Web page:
Daily Rules, Proposed Rules, and Notices of the Federal Government
The Census Bureau will conduct the Annual Social and Economic Supplement (ASEC), formally known as the Annual Demographic Survey, in conjunction with the February, March, and April 2004 CPS. The Census Bureau has conducted this supplement annually for over 50 years. The Census Bureau, the Bureau of Labor Statistics, and the Department of Health and Human Services sponsor this supplement.
In the ASEC, we collect information on work experience, personal income, noncash benefits, health insurance coverage, and migration. The work experience items in the ASEC provide a unique measure of the dynamic nature of the labor force as viewed over a one-year period. These items produce statistics that show movements in and out of the labor force by measuring the number of periods of unemployment experienced by people, the number of different employers worked for during the year, the principal reasons for unemployment, and part-/full-time attachment to the labor force. We can make indirect measurements of discouraged workers and others with a casual attachment to the labor market.
The income data from the ASEC are used by social planners, economists, government officials, and market researchers to gauge the economic well-being of the country as a whole and selected population groups of interest. Government planners and researchers use these data to monitor and evaluate the effectiveness of various assistance programs. Market researchers use these data to identify and isolate potential customers. Social planners use these data to forecast economic conditions and to identify special groups that seem to be especially sensitive to economic fluctuations. Economists use ASEC data to determine the effects of various economic forces, such as inflation, recession, recovery, and so on, and their differential effects on various population groups.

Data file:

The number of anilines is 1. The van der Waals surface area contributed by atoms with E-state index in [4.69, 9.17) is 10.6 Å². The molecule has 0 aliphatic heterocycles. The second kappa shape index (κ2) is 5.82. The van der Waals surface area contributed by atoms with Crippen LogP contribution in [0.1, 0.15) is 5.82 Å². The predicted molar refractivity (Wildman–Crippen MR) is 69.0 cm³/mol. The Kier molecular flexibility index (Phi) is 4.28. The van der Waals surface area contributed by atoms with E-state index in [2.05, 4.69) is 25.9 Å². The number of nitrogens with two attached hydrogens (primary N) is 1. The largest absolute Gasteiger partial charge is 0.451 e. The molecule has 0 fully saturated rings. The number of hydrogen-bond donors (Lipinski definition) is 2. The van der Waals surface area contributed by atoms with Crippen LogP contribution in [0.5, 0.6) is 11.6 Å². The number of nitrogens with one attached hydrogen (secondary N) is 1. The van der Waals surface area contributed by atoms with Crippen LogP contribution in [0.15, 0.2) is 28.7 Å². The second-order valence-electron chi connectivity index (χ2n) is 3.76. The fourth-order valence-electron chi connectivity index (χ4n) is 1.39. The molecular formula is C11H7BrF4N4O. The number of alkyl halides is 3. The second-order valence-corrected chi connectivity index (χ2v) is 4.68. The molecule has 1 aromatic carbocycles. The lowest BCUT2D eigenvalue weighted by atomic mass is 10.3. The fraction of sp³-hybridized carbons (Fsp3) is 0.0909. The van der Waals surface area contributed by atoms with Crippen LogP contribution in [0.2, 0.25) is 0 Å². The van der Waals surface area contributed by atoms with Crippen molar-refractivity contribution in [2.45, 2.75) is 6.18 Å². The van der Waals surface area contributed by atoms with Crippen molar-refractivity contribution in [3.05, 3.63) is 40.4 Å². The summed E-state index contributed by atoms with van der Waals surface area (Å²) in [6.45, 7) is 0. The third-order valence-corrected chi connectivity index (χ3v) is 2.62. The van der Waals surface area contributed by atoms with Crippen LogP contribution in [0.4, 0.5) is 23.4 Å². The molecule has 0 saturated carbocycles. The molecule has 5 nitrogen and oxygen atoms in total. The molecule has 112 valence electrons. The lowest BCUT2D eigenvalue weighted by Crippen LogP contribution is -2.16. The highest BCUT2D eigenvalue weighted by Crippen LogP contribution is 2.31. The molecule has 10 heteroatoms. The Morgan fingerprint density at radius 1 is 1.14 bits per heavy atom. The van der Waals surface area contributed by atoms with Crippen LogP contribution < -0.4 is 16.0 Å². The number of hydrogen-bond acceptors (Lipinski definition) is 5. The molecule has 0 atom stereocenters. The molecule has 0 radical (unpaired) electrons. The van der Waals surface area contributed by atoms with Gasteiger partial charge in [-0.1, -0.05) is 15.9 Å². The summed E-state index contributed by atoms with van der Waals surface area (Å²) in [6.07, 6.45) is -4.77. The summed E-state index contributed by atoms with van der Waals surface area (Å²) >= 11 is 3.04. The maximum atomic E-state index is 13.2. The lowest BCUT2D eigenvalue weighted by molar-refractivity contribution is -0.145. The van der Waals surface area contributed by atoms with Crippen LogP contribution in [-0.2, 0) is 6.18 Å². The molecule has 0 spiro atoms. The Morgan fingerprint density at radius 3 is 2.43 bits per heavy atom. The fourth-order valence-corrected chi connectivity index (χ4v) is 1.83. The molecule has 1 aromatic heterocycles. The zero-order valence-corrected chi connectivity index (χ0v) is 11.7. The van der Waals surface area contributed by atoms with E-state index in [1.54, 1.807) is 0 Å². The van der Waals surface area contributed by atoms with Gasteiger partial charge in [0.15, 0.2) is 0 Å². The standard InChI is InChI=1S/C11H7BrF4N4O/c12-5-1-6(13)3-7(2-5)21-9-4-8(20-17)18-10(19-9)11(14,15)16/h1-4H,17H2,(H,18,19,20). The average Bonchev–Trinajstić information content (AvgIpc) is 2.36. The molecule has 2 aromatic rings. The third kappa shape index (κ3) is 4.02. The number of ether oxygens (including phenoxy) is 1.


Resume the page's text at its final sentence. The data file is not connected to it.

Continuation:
A prime statistic of interest is the classification of people in poverty and how this measurement has changed over time for various groups. Researchers evaluate ASEC income data not only to determine poverty levels but also to determine whether government programs are reaching eligible households.
Congressional passage of the State Children's Health Insurance Program (SCHIP), or Title XXI, led to a mandate from Congress, in 1999, that the sample size for the CPS, and specifically the ASEC, be increased to a level whereby more reliable estimates can be derived for the number of individuals participating in this program at the state level. By administering the ASEC in February, March, and April, rather than only in March as in the past, we have been able to achieve this goal. The total number of respondents has not been upwardly affected by this change.
The ASEC is conducted at the same time as the Basic CPS by personal visits and telephone interviews, using computer-assisted personal interviewing and computer-assisted telephone interviewing.
Comments submitted in response to this notice will be summarized or included in the request for OMB approval of this information collection; they also will become a matter of public record.